Attacks on Africans not a 'minor scuffle': A little empathy would go a long way

Twenty-three-year-old Congolese national Masunda Kitada Oliver had come to New Delhi as a foreign language instructor for a private institute. On the night of 20 May, Oliver was chased and brutally beaten to death by a group of men at Kishangadh in Delhi's Vasant Kunj.

Soon after, at least six African nationals were attacked by the residents of Maidangarhi and Rajpur Khurd villages, following an argument over playing loud music and drinking. The victims included two women — one from Uganda and the other from South Africa — and at least two Nigerian men who were allegedly racially abused.

A brother-sister duo from Cameroon has alleged physical assault that happened around the same time in the area. The list doesn't end here. A 23-year-old Nigerian student was attacked in Hyderabad. Ghazeem got into an argument over parking with a local called Mohammed Ghafoor. Ghafoor retaliated by beating Ghazeem with an iron rod.

The rise in the spate of attacks on African nationals is alarming, but what is even more alarming is the nonchalant response of the Minister of State for External Affairs. V K Singh  called the attacks on the African nationals a minor scuffle which the media is blowing out of proportion.

According to Hindustan Times, four different groups of African nationals were attacked in Delhi's Chattarpur on 26 May. In fact, one of the victims said he was attacked for no reason. The report said that he was returning home along with his wife and daughter, when a mob armed with baseball bats, stumps and rods attacked their car. He suffered injuries on his elbow and shoulder. A Nigerian national, who is pursuing his education in Delhi, told The Indian Express that a group of men attacked them with sticks and stones outside their house. He tried running away but was quickly overpowered.

Representational image. Reuters

Representational image. Reuters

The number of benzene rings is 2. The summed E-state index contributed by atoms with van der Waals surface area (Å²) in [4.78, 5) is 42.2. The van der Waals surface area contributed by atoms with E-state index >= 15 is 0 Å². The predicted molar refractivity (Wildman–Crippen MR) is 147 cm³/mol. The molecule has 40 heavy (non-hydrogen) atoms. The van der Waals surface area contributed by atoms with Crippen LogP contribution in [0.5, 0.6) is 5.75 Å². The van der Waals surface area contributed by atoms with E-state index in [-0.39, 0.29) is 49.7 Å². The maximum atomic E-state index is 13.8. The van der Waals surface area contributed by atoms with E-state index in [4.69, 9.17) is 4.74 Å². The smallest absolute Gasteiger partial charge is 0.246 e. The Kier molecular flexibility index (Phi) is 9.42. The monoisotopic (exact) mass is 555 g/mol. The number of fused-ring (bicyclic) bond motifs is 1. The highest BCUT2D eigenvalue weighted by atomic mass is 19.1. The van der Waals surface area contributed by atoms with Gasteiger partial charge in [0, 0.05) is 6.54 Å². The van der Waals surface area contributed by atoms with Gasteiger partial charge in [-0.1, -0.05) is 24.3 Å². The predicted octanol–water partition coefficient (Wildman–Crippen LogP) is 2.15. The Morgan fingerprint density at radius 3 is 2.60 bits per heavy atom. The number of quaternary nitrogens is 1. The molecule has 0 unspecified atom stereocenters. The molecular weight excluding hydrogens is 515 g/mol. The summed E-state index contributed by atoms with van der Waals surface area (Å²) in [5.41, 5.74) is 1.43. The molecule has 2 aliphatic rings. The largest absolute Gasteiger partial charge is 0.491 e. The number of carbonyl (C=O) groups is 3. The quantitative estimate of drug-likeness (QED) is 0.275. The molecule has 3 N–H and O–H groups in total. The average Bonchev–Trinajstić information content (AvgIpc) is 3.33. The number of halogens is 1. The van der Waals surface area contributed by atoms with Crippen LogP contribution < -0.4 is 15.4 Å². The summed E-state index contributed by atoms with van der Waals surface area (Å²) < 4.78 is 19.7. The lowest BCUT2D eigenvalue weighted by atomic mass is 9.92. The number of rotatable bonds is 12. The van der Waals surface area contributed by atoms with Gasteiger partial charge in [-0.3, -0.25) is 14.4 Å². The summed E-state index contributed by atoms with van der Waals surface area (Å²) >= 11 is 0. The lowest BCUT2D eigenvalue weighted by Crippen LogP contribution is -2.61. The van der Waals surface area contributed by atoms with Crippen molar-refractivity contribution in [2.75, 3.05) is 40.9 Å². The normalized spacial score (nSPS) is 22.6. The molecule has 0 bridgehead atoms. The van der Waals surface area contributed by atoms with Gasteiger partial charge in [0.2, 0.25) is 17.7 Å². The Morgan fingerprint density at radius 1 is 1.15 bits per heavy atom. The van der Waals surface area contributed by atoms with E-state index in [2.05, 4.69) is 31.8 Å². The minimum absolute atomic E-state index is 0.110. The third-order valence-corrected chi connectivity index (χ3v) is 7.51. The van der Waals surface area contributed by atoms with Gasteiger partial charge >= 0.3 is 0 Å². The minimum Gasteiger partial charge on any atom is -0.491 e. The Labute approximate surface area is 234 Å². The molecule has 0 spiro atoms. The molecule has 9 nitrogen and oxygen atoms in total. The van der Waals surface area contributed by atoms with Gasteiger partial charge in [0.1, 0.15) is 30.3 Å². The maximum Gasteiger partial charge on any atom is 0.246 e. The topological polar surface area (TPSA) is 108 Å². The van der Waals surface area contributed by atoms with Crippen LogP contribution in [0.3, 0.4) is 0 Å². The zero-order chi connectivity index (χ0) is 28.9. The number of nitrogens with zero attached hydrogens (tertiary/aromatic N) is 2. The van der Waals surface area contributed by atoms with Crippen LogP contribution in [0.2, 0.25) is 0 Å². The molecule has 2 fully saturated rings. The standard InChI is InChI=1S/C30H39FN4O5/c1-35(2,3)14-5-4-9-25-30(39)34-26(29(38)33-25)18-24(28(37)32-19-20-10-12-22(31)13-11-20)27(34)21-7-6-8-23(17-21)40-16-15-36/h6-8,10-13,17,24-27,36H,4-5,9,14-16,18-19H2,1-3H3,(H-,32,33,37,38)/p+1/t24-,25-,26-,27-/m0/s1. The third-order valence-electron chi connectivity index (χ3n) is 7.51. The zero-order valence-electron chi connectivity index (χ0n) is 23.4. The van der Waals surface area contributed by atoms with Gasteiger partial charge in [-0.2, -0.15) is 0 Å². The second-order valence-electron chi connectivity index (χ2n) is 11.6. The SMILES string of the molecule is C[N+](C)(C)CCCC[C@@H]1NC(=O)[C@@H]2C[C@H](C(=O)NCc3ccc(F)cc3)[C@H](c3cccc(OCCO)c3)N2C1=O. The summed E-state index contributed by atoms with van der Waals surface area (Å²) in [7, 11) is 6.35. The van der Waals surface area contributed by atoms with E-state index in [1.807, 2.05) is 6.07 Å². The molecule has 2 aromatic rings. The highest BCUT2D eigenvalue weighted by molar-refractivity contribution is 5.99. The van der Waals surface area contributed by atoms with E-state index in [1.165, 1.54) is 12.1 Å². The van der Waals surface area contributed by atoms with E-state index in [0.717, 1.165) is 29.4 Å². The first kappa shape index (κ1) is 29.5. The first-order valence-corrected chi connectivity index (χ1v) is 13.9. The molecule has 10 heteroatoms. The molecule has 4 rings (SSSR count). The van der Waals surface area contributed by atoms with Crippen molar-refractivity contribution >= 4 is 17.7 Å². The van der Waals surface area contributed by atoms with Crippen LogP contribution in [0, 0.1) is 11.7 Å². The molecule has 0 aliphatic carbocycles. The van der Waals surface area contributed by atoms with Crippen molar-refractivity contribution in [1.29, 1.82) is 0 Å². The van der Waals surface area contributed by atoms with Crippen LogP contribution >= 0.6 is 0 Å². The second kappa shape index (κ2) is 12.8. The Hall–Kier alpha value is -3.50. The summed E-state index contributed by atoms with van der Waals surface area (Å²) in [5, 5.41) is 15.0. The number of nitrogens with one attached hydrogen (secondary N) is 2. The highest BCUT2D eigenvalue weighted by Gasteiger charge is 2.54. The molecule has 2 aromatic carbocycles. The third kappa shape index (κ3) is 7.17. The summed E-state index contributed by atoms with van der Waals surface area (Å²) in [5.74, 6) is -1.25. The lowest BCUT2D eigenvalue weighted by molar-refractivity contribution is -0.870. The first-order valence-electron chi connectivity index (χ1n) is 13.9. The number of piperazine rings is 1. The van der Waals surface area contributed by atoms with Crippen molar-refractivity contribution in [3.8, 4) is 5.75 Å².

Surely, there is more to these instances than just a 'minor scuffle'. While there is no pretending that there is severe racism in India, these incidents often lead to counter-allegations and divert the attention from the real issue: Is India a safe home for African nationals?

After outrage from several quarters, police intensified the probe on Monday. External Affairs Minister Sushma Swaraj took up the issue with Home Minister Rajnath Singh and Lieutenant Governor Najeeb Jung. African nationals in Delhi started a protest on Monday at Jantar Mantar.

External affairs minister Sushma Swaraj on Twitter assured sentisation campaign in areas where African nationals reside and asked VK Singh and Secretary Of External Affairs Amar Sinha to meet the students.

A senior official of the External Affairs Ministry also met Oliver's family at the Delhi airport. He assured them of a speedy trail in the case and prosecution of all those responsible for the crime as per law.

The Delhi police has held several meetings with various resident associations in the area. Addressing one such gathering, DCP Ishwar said, "They have come to our country, they are our guests and friends. They have come here just because they trust us. The way you behave with them will have repercussions on our brothers living outside. An example is the way Indians were attacked after the murder of a Congolese youth," he said.

On Sunday, Home Minister Rajnath Singh said that the CP of Delhi have been instructed to increase patrolling and ensure the safety of everyone.

Apart from extending bureaucratic courtesies to the family of Oliver and issuing generic press statements, there was nothing heartwarming that came from the Indian officials. While African countries expressed shock and outrage over the recent attacks and the High Commissioner of Ghana to India dedicated a moving poem to Oliver, senior Indian ministers are calling it "minor scuffle."

VK Singh, in fact, said the attacks were not racial in nature.

What the bereaved family of Oliver probably needed right now, instead of a bureaucratic tweet, is something reassuring. The complete lack of empathy, which manifests itself in the way the MEA or a few ministers have handled the case of racial attacks in the country, is starkly blatant. The other reason why the statements made by the external affairs ministry seems just a lip service is the fact that the ministry has not been able to keep foreign nationals safe on Indian turf because racism and attacks based on skin-colour is nothing new in India.

With inputs from agencies


Published Date: May 30, 2016 01:28 pm | Updated Date: May 30, 2016 05:04 pm



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